December 8, 2013

Review: Cathedral program balances sacred and profane of holiday music

By Christopher Hyde

Robert Russell has outdone himself on this year’s Christmas in the Cathedral at the Cathedral of the Immaculate Conception in Portland. The director of the Choral Art Society has increased the number of basses in the choir, found several marvelous soloists and selected a delightful program that gives equal weight to the sacred and profane, ancient and modern, aspects of the holiday.

REVIEW

WHAT: Christmas in the Cathedral

WHERE: Cathedral of the Immaculate Conception

DATE REVIEWED: Saturday

He has also given full value to the acoustics of the cathedral. On Saturday night the opening “Rorando coeli” of Jan Campanus Vodnansky (1572-1622), an echo chorus with a second choir echoing each phrase, surrounded the listener with music seemingly coming from every direction.

It was followed by an equally marvelous “Nunc gaudeant” by Hildegard von Bingen (1098-1179) sung perfectly by Molly Harmon.

The processional, “Personent hodie voces puerulae,” led to a highly unusual “Magnificat” by James Whitbourne (b. 1963) during which loud cymbals threw off shards of sound, picked up by organ and chorus. Here the basses really came into their own, but the outstanding feature of the work was the tenor voice of Aaren Rivard, full and clear, with the power to fill the entire cathedral at any pitch.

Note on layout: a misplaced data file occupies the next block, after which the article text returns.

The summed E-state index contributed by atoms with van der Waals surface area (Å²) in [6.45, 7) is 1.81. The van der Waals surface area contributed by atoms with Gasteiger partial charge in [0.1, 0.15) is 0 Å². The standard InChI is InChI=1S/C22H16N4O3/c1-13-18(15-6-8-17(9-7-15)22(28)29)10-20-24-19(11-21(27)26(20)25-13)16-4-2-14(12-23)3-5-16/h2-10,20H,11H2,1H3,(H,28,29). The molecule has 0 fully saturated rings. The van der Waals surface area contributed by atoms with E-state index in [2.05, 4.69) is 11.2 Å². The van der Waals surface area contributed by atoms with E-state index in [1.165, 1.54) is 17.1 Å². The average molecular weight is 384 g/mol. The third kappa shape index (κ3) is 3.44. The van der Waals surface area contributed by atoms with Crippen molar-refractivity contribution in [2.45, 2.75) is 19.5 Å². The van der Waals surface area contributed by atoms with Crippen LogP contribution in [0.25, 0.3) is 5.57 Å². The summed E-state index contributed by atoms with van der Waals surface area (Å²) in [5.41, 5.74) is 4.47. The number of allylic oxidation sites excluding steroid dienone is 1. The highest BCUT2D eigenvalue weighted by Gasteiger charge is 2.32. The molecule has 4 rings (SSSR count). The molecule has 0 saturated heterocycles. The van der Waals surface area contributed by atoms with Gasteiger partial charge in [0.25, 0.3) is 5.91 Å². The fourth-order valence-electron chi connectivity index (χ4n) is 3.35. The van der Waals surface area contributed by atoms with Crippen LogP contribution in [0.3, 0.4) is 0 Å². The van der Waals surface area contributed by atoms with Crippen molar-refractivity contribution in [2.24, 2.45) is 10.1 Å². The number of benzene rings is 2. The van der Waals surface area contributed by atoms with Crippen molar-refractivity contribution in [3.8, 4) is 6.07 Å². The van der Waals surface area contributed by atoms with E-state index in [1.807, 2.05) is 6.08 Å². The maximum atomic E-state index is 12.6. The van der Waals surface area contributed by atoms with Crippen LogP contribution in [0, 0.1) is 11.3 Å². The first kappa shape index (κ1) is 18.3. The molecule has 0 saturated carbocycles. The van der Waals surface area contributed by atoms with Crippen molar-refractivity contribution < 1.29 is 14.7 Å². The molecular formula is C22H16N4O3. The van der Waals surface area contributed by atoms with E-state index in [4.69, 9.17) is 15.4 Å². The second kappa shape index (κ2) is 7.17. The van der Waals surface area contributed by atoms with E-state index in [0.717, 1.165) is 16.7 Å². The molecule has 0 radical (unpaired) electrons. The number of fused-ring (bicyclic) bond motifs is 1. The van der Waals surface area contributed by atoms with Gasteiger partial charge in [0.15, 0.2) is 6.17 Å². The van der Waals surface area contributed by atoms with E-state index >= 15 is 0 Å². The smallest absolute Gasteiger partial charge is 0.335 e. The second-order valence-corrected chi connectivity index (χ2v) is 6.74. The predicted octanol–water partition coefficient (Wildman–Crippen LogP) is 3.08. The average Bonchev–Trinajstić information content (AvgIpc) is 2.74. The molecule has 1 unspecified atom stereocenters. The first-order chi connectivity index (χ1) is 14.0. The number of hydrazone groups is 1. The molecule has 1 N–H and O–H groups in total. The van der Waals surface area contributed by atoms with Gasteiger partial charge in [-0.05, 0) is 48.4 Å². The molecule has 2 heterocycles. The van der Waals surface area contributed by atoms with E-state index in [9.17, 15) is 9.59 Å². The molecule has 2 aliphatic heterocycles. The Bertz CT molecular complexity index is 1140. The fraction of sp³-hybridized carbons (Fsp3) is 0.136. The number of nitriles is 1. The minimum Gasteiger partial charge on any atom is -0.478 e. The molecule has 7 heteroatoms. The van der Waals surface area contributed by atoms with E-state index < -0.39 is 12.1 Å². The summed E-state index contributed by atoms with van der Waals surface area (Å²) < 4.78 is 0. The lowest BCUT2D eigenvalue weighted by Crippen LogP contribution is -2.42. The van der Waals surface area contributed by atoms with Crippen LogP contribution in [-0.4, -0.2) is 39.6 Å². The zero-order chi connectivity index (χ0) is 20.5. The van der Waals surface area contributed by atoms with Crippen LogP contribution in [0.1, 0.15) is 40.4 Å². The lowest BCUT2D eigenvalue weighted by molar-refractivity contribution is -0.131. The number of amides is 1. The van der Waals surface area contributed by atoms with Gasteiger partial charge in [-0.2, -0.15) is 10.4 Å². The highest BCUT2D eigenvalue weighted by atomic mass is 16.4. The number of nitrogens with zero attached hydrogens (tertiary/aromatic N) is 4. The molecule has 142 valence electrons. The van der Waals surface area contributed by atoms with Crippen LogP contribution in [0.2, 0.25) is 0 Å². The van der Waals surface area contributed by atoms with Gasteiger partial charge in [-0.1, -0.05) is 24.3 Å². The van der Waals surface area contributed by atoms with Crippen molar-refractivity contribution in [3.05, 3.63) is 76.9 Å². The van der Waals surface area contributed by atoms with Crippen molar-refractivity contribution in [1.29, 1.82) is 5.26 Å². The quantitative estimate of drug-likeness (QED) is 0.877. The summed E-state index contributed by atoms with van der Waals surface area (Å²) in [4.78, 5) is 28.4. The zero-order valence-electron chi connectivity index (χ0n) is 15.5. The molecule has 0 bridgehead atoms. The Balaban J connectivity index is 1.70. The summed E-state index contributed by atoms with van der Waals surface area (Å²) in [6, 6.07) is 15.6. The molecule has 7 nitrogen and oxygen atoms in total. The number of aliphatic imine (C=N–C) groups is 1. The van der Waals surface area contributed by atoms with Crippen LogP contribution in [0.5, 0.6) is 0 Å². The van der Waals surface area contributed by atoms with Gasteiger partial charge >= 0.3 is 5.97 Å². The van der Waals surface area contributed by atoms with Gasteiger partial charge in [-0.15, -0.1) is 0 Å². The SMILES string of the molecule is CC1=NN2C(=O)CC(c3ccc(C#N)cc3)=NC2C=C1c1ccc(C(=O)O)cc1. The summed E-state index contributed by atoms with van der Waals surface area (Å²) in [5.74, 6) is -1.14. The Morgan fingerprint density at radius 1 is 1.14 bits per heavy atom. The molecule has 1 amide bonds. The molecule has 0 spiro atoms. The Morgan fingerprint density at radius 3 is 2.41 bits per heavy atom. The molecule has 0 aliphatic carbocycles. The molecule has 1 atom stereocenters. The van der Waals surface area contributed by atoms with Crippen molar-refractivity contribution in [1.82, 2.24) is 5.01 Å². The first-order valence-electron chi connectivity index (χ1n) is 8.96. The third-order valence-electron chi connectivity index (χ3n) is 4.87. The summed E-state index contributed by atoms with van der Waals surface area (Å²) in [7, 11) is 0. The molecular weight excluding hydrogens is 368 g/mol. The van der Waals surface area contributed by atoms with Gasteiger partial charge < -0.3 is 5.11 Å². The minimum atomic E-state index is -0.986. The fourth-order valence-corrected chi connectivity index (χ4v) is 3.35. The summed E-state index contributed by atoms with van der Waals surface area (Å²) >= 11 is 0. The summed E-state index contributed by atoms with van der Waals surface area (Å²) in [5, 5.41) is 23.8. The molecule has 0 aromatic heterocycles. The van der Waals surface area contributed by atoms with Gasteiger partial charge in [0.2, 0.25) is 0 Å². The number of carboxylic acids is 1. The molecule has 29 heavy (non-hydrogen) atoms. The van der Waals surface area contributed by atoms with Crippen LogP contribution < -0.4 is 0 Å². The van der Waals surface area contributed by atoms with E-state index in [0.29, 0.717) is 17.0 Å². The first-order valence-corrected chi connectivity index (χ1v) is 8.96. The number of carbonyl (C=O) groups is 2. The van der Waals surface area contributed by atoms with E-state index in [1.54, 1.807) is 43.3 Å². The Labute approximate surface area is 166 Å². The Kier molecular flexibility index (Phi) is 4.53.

The Portland Brass Quintet, in addition to its cleverly arranged Christmas medleys, showed a serious side in a fine performance of Bach’s Contrapunctus IX from “The Art of Fugue.”

The piece de resistance of the evening was Benjamin Britten’s “A Ceremony of Carols” for harp and female choir, written in 1942, but based upon texts from sources of the 14th, 15th and 16th centuries. The ceremony is as evocative of mood and atmosphere as any of Britten’s operas.

Molly Nichols’ accompaniment and solo interlude were enough to make one wonder why all choral music isn’t written for the harp instead of the piano. It is more delicate, does not interfere with perfect intervals among the voices and has a texture all its own.

Britten’s harp interlude, based upon “Hodie Christus natus est,” was a pure delight, or would have been if someone had not been using a cellphone nearby. If a person cannot live without a hit from his mini walkie-talkie, why not stay home with it and save the cost of a ticket?

The second half of the program was more traditional Christmas fare, but equally well done, including a fine “Sanctus” by Gabriel Faure that sounded as if he had been listening to Adolphe Adam’s “O Holy Night.” The resemblance was enhanced by the use of flute voices on the organ.

Russell showed his attention to the cathedral’s acoustics once again in the solo part of “Once in David’s Royal City,” angelically sung by treble soloist Lillian Black, standing about halfway down the center aisle. Although she was only a few feet away, her voice sounded as if it were coming from all sides, a striking illusion.

The final candle-lit “Silent Night,” with solos by Harmon and Heidi Seitz, was as moving as ever. The audience began applauding during the meditation after the candles had gone out, instead of waiting for the house lights to go on, which limited its effect somewhat.

Christopher Hyde’s Classical Beat column appears in the Maine Sunday Telegram. He can be contacted at:classbeat@netscape.net
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